A Non-lawyer May Not Engage in the Practice of Law in Special Education Due Process Hearings

Category: Education Matters
Date: Oct 31, 2017 04:43 PM

Parties to proceedings conducted by the California Office of Administrative Hearings sometimes seek to be represented by a person who is not a lawyer.  The Office of Administrative Hearings (OAH) hears administrative disputes under the Administrative Procedures Act (APA).  Among its duties under the APA, OAH provides mediators and administrative law judges from its Special Education Division to conduct proceedings related to special education disputes.  Accordingly, the Attorney General’s Office issued an opinion on September 28, 2017 regarding whether the APA or the Individuals with Disabilities Education Act (IDEA) authorize representation by a non-lawyer. 

Under the State Bar Act, it is unlawful to practice law in California unless one is a member of the California State Bar or is otherwise authorized by statute or court rule to engage in the practice of law.  While courts are careful to guard their constitutional prerogative to determine the qualifications of those who may practice before them, they have generally deferred to the discretion of the Legislature or the executive branch where administrative adjudications are concerned. 

The Attorney General’s Office first concluded that the APA does not authorize lay representation of parties in administrative hearings.  The APA states that a party has the right to be represented by an attorney at his own expense, to be appointed an attorney at public expense, or to represent him or herself without legal counsel.  There is no reference to a party’s right to be represented by someone other than an attorney.  In other administrative proceedings (where formal procedures are not required), the availability of lay representation is left to the discretion of the administrative agency.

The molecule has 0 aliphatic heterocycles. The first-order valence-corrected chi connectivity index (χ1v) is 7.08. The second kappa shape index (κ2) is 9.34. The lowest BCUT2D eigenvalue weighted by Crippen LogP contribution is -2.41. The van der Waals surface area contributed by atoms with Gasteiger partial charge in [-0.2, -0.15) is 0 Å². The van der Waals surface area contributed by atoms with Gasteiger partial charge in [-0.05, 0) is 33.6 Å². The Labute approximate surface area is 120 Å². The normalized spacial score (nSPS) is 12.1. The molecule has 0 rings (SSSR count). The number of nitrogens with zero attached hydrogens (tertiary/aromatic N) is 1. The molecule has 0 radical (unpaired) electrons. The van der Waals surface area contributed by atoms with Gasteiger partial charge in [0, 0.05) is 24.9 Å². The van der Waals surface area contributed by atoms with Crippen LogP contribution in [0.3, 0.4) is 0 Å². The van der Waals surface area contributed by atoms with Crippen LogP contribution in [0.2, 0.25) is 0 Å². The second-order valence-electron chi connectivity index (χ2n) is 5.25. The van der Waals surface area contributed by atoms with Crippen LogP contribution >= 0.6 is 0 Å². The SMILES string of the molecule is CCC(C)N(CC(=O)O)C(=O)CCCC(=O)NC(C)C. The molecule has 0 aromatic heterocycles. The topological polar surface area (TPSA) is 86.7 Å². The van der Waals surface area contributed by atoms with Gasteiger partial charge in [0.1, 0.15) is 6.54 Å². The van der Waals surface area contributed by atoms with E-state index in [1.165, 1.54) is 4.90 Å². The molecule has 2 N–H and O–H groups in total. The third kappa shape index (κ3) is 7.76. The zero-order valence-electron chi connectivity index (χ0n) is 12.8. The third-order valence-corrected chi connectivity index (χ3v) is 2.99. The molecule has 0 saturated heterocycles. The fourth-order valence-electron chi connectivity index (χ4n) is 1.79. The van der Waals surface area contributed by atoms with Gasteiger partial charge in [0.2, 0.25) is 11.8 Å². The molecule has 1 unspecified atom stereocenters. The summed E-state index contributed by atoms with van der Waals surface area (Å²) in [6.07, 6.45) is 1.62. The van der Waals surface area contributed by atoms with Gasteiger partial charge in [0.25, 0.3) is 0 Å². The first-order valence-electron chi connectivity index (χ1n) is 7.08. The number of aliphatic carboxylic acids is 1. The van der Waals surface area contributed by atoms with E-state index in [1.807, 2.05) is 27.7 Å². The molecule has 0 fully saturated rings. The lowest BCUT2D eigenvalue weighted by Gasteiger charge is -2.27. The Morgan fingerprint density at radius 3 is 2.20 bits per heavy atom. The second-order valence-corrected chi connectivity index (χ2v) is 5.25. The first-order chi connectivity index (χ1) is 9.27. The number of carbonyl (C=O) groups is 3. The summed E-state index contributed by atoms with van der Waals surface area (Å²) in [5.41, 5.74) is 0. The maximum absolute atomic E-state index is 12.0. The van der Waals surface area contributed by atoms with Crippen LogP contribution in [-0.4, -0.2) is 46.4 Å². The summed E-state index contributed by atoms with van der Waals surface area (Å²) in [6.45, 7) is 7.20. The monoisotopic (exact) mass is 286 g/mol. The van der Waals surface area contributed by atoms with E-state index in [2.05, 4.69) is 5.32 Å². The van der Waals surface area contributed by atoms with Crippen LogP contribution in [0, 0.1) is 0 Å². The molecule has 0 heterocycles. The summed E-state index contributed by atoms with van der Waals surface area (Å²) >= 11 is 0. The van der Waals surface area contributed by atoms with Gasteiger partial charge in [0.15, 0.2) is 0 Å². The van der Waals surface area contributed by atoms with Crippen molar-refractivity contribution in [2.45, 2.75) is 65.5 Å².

The Attorney General found that because the Legislature has expressly authorized lay representation of parties in other statutes, the absence of such authorization in the APA is significant.  In light of the strong public protection policy expressed by the State Bar Act, the Attorney General concluded he is not free to insert an unspoken exception to the prohibition against the unlicensed practice of law.

The Opinion then went on to address the IDEA.  The IDEA allows a party to make a complaint relating to “the identification, evaluation, or educational placement” of a child with disabilities, or to “the provision of a free appropriate public education” for the child through a due process hearing.  Under state law, in a due process hearing, parties have a right to be “accompanied and advised by counsel and by individuals with special knowledge or training with respect to the problems of children with disabilities.” 

The Attorney General’s Office concluded that the IDEA does not create an entitlement to lay representation in a due process hearing (which is distinct from the right to be accompanied or advised by a non-lawyer).  It noted that the U.S. Department of Education considered the question previously and concluded that Congress likely had intended to leave the issue of lay representation to the States.  The applicable federal regulation states, “[W]hether parties have the right to be represented by non-attorneys at due process hearings is determined under State law.”  Likewise, California law implementing the IDEA has not adopted any rule or statute to enable lay representation in special education proceedings.  Therefore, the Attorney General’s Office concluded that there is no entitlement to lay representation in special education due process hearings.

Consultants and other lay advocates are not, however, barred from due process hearings.  The Education Code clearly states that a party may be accompanied and advised by them, but the Attorney General’s Office has now made it clear that they may not have their legal interests represented by a non-lawyer.

__ Ops.Cal.Atty.Gen. __ (Sept. 28, 2017).

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